I'm not a fan of expressions that require context to determine their type. D already has a few of these for built-in types; for example: ```D int[] a1 = [1, 2, 3]; double[] a2 = [1, 2, 3]; ``` The issue is that, while `[1, 2, 3]` can be either an `int[]` or a `double[]` in "normal" code, it's *always* an `int[]` in generic code. So if you write something as simple as ```D int[3] a1 = [1, 2, 3].staticArray; double[3] a2 = [1, 2, 3].staticArray; ``` ...you get a type error: Error: cannot implicitly convert expression staticArray([1, 2, 3]) of type int[3] to double[]
Have you ever seen this beauty: ```D int[] xs = [ 2: 3, 0: 1 ]; assert(xs == [1, 0, 3]); ``` Notice how the size is not clear, like, at all! In my mind-model, literals are not “expressions that require context to determine their type” but rather have their own type that's not spelled-out in any way, but has clearly defined operations, especially implicit casts. `typeof` won't infer that special type, quite to the contrary, `typeof` will give you a reasonably general type for the literal. If `lit` is a literal, it can happen that, as an expression, using `lit` alone works, but `(cast(typeof(lit)) lit)` will fail: ```D int[] xs = cast(typeof([ 2: 3, 0: 1 ]))[ 2: 3, 0: 1 ]; // error ``` For that reason, one cannot refactor literals into enums like an idiot because enums must have a spelled-out type and `enum varName = expr;` is identical to `enum typeof(expr) varName = expr;`. ```D enum lit = [ 2: 3, 0: 1 ]; int[] xs = lit; // error: cannot implicitly convert ... `int[int]` to `int[]` ``` I don't even think _polysemous_ values (learned the term recently) are a bad idea, they're _practically useful_ in many cases. I just think the D spec should be more open about it. Before I forget it: `[ 2: 3, 1 ]` works as an expression for `int[]`, but not for `int[int]`, and `typeof([ 2: 3, 1 ])` does not compile and neither does D infer a template type for it. (It's D's version of “Initializer lists have no type!” by Scott Meyers[¹](https://www.youtube.com/watch?v=KAWA1DuvCnQ).) Worse, even if a slice type is hinted, it won't compile: ```D void f(T)(T[]) { pragma(msg, T); } f([ 2: 3, 1 ]); // expect: T == int, but error ```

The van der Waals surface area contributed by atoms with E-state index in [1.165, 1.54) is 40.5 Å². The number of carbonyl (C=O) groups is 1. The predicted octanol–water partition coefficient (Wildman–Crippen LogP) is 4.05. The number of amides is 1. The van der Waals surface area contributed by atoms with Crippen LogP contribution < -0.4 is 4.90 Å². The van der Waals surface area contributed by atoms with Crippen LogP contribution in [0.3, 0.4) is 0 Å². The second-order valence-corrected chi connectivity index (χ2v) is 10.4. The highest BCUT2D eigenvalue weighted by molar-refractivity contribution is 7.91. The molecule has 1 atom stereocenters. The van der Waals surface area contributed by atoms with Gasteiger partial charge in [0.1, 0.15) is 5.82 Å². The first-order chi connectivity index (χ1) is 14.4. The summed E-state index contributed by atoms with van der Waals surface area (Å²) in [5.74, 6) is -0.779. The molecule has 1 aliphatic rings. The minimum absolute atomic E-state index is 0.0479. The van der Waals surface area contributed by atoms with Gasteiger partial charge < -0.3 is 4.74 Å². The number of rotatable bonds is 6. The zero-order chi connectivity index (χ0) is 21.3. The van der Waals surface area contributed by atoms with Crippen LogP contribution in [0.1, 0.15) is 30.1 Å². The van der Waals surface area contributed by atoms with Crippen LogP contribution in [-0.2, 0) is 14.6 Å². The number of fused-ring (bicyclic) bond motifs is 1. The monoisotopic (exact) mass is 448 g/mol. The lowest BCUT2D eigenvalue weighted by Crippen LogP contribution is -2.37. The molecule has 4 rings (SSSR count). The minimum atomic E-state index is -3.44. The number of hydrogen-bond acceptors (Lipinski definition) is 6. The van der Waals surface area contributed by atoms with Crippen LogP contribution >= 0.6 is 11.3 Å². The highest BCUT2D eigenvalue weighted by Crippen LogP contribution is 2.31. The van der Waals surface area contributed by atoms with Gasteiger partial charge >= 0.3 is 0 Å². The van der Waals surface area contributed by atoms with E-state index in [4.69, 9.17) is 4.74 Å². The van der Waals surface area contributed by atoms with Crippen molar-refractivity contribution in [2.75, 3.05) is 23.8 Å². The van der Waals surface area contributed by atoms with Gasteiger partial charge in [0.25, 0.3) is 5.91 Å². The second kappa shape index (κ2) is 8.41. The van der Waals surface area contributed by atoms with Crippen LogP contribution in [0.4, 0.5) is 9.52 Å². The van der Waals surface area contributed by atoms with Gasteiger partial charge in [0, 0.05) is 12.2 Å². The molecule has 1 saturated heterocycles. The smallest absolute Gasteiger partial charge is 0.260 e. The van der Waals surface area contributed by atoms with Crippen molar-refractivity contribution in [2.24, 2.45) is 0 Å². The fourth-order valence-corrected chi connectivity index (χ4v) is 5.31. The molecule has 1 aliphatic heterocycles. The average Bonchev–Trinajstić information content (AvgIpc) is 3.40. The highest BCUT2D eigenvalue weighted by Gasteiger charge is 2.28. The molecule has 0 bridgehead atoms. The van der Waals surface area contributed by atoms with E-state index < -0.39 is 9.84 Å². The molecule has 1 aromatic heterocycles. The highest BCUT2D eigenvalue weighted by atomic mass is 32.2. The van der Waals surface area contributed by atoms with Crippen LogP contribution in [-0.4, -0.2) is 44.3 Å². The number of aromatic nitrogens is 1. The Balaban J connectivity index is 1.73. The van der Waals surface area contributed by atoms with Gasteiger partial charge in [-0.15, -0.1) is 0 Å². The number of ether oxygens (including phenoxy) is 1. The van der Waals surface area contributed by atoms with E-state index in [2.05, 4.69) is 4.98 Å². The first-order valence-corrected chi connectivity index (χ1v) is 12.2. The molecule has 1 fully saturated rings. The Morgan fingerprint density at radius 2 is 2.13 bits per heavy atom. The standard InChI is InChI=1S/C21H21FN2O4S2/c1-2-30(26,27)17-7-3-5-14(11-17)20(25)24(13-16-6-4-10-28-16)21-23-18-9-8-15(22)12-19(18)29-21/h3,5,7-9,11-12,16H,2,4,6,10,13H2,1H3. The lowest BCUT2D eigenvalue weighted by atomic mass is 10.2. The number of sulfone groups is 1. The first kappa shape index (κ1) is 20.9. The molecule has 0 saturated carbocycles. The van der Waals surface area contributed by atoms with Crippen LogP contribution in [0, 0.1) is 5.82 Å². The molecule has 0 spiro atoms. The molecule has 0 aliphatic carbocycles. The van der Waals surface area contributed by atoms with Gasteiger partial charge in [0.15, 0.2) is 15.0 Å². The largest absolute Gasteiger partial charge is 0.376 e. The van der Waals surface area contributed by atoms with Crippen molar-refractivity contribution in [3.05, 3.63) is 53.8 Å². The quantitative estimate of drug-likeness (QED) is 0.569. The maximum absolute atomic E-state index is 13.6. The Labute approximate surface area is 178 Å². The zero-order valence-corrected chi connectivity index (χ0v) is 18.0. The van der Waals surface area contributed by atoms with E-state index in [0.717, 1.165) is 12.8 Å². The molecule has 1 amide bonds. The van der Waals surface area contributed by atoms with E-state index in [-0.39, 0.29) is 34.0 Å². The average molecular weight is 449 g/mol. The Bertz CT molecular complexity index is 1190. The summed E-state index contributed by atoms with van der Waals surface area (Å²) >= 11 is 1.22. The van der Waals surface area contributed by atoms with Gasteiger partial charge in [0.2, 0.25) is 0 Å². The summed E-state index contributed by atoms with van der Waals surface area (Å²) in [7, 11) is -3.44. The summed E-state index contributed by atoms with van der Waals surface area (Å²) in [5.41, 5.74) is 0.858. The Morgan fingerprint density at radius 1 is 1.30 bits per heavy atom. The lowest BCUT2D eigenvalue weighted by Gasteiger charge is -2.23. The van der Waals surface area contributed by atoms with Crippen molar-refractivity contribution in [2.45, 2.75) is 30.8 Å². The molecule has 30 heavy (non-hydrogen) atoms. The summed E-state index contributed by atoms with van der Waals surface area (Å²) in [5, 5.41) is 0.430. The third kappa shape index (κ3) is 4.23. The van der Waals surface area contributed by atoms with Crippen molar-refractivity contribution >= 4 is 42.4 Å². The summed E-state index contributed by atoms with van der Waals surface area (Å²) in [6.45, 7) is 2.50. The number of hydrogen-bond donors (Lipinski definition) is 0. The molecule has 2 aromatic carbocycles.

May 03